Apple sued by employees over labor issues

July 23, 2014: 1:26 PM ET
apple employees
Something is rotten in the Genius Bar, according to a class-action lawsuit.
NEW YORK (CNNMoney)

Apple has another employee lawsuit to contend with.

The company is facing a lawsuit certified as a class action this week from employees who say they were denied meal breaks and rest periods in violation of California labor law.

Attorneys for the plaintiffs estimate that more than 20,000 current or former Apple employees from the retail to corporate level have been affected by the alleged violations.

Among other things, the lawsuit claims Apple employees were forced to work for stretches of five hours or more without meals, and didn't get breaks on shorter shifts. There are also more nitpicky complaints about alleged failures to provide timely wage statements and final checks that arrived a few days late.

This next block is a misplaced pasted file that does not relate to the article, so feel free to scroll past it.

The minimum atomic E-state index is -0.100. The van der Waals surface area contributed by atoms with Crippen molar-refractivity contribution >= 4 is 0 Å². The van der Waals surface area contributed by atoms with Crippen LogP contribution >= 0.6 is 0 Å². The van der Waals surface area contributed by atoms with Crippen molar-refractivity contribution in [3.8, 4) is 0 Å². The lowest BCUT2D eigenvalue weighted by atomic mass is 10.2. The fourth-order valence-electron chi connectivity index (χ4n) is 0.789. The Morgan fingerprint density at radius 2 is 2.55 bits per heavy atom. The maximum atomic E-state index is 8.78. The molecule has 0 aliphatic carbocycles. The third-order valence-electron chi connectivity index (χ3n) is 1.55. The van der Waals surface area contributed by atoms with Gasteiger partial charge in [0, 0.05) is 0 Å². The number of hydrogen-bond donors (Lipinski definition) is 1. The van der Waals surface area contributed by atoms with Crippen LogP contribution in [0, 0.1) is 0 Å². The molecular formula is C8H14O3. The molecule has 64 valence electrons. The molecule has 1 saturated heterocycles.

Apple & Microsoft: Both kicking butt

The lawsuit contends that Apple's employment rules restrict employees from talking about the company's labor conditions with one another, allowing the company to "invoke fear into the class members that if they so much as discuss the various labor policies, they run the risk of being fired, sued or disciplined."

Apple (AAPL, Tech30) declined to comment.

Related: Apple profit soars on booming iPhone and Mac sales -- but iPads slump

This isn't the first time Apple has found itself in hot water for labor-related issues. The company also faces a class-action lawsuit from Apple Store employees who said they were not paid wages for time spent waiting for managers to check their personal bags before they left work.

Apple and other tech companies have previously faced a series of lawsuits alleging that they engaged in anti-competitive hiring practices by agreeing not to poach employees from one another. Earlier this year, Apple, Google (GOOGL, Tech30), Adobe (ADBE) and Intel (INTC, Tech30) reached a tentative $324 million settlement in a class-action lawsuit involving some 64,000 tech workers who say their wages were lower as a result of the no-poaching deal.

Apple has also faced scrutiny in recent years following revelations of wage and overtime violations at Foxconn, its main manufacturing partner in China.

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